The association is run professionally, with a competent board in place. Its board includes current and former players who look out for the interests of the players. The ATP is run as a “for-profit” organisation, just like any major global corporation. It ensures there is structure to the whole tennis calendar and that top players attend events, leading to huge followership for the game, which eventually leads to huge sponsorship and marketing revenues, of which sizeable portions go to the players.

This is one well-oiled loop that ensures all participants – fans, players and sponsors – have their individual goals met. It's the ATP's job to understand these varying goals, and strive to meet them for the overall benefit of tennis as a sport. The Women's Tennis Association (WTA) is a counterpart organisation in the women's professional game.

National Basketball Association (NBA)

The NBA is the men's professional basketball league in North America, formed in 1946. It's the premier men's professional basketball league in the world. The NBA is managed professionally, with a constituted board. It's led by a commissioner who runs the NBA like a corporation.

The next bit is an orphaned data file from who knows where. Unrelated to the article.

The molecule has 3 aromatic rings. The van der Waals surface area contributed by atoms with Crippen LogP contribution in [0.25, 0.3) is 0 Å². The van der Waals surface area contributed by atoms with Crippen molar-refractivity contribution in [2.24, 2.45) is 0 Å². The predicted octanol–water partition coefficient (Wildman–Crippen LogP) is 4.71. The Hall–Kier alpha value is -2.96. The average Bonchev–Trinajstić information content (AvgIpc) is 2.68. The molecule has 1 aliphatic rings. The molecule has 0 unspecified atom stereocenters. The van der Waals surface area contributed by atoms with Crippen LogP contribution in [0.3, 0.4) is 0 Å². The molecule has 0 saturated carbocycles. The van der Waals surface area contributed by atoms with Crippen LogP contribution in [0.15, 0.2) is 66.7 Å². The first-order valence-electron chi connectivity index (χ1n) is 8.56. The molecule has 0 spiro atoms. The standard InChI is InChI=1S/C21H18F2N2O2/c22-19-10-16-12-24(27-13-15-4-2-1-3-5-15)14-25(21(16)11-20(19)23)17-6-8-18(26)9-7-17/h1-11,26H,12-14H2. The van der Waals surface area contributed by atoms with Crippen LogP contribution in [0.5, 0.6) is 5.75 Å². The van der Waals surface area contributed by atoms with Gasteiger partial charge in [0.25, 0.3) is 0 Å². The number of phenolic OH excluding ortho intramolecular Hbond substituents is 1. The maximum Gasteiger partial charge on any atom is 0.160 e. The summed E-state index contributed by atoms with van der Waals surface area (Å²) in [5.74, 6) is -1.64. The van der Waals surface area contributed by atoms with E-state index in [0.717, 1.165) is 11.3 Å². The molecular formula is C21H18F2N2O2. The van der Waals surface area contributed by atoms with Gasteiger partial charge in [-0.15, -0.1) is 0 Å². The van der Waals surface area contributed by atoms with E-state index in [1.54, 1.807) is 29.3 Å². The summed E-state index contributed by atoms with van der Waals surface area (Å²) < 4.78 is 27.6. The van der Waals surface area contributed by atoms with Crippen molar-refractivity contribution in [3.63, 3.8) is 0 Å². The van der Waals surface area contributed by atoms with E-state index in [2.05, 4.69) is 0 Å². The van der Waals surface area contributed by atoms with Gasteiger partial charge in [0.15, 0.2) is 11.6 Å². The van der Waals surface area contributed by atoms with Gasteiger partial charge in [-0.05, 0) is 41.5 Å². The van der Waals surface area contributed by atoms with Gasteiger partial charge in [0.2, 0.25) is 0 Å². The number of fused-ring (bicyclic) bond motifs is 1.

The NBA is responsible for marketing the league across the globe, ensuring the overall profitability of the brand, the clubs and the welfare of its players. The NBA has done extremely well in this regard over the last three decades. Its players are the world's best-paid athletes, based on average annual salary per player.

The association reported revenues of $7.6 billion in the just-concluded 2017-18 season. TV revenues peaked at $2.6 billion, with the rest coming from merchandising, advertisement, sponsorship and ticket sales. The NBA also has subsidiaries, including NBA TV and NBA entertainment, which rake in additional revenues. The average NBA team is worth $1.65 billion as of February 2018.  

To put the NBA's earnings in context, its revenue figure of $7.6 billion exceeds the GDP of Somalia ($7.37 billion 2017). The league's earnings are also equivalent to the combined 2017 GDP of five African countries, namely; The Gambia, Guinea Bissau, Seychelles, Cape Verde and Djibouti.

Lessons for Africa
So, how have these two organisations (ATP and NBA) been able to create brands with gigantic market values and turned its players into millionaires? And then, what can African countries learn from the structures of these organisations as we look to resolve rising youth unemployment on the continent.

1. Product, Product, Product:  It's all about the product. These organisations created products that fans want to connect with. They don't view their sports from the lens of “just a game”. But they view them as brands that must be built, nurtured and sold to various stakeholders (fans, advertisers, TV stations, et al).